Saturday, March 8, 2014
The Associated Press
NEW YORK - Banks aren't the big jobs machines they used to be.
One after another, major financial firms are trimming their payrolls. In first-quarter earnings announcements this month, Bank of America, Citigroup, JPMorgan Chase, Goldman Sachs and Morgan Stanley revealed that they have slashed more than 31,000 jobs, or 3.5 percent of their combined work force, in the past year. For three of those banks, it was the second straight year of cutbacks. And the pattern is being repeated at banks around the world.
Layoffs in the depths of the financial crisis were to be expected. But four years later, and at a time when many banks are reporting higher or even record earnings, the cuts are unsettling to an entire industry.
The losses are an unwelcome reminder of the meltdown and its lingering effects. A slow, halting recovery has kept loan demand in check. Low interest rates are crimping profits from lending. New regulations have extinguished old sources of revenue, and compliance is expensive. The cuts also reflect advances in technology that have made bank tellers more expendable.
Steven Mann, chairman of the finance department at the University of South Carolina's Moore School of Business, says many of his students have given up on banking jobs.
"In 2005, 2006, 2007, I'd ask, 'Do you want to go work at a bank?' and the answer was always yes," he says. "Now the answer is no one. They want to be in the treasury department of General Electric."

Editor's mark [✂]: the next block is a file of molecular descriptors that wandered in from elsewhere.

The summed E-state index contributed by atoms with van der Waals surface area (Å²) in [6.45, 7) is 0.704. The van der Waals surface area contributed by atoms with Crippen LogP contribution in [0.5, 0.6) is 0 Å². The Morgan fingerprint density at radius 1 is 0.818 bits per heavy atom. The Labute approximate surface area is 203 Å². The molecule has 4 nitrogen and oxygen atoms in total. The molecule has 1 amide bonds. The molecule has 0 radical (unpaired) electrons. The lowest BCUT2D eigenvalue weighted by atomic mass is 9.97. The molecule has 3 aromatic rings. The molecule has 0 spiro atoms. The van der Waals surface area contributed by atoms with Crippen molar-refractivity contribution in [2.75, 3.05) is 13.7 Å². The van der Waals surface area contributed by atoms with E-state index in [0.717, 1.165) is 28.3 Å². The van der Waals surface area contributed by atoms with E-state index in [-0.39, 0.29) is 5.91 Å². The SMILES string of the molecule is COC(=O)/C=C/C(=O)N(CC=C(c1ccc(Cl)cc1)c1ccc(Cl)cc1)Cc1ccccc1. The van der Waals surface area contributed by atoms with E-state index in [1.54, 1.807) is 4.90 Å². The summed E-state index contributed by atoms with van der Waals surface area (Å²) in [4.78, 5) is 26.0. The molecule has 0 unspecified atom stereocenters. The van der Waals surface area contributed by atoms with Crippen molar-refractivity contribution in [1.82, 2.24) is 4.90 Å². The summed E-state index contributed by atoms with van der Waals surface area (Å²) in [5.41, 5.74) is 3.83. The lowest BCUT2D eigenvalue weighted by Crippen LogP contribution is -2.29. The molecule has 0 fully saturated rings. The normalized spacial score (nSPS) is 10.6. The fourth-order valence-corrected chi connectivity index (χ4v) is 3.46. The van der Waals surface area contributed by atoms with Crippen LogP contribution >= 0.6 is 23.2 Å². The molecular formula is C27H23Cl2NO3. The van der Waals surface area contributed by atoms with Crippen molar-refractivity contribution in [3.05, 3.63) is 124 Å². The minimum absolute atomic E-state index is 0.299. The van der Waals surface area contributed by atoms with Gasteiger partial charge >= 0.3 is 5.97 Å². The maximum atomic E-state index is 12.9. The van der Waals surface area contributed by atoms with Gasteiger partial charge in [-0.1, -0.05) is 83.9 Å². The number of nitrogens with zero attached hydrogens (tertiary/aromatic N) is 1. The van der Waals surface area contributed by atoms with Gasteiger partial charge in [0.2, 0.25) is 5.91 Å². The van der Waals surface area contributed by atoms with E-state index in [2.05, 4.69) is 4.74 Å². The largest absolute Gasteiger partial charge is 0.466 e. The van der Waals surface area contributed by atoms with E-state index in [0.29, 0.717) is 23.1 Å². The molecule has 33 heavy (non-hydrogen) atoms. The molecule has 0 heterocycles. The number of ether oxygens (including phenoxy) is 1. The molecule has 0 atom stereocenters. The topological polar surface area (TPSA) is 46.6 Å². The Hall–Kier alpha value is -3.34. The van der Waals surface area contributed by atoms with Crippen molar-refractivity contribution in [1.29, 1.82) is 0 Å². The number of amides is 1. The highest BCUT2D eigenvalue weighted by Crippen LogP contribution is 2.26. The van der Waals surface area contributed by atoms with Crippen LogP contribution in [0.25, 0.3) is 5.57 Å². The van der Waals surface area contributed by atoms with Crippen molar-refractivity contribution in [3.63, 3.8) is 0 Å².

The industry's rhythm now veers more toward cost cutting than freewheeling. Those higher earnings? They're not because business is gangbusters. They're because banks have been forced to make do with less.
What makes the situation especially harsh is that there were signs in 2010 and 2011 that banks would start hiring more people. Banks added about 45,600 positions in the U.S. in 2010 and 2011 combined, according to federal data. In the previous two years, they shed more than three times that many jobs.
Then last year, job growth was essentially flat. Some observers worry that the turnaround won't ever happen. The industry's total U.S. work force of 2.1 million is 105,000 less than it was at its peak in 2007.
Banks have always cut and added jobs to navigate the varying fortunes of the economy. So it's difficult to discern whether the industry is permanently shrinking, or if this is just a temporary downward move in a cycle that will turn around again.
"It's just hard to know how things will shake out," said Phillip Swagel, a former Treasury official who now teaches economics at the University of Maryland.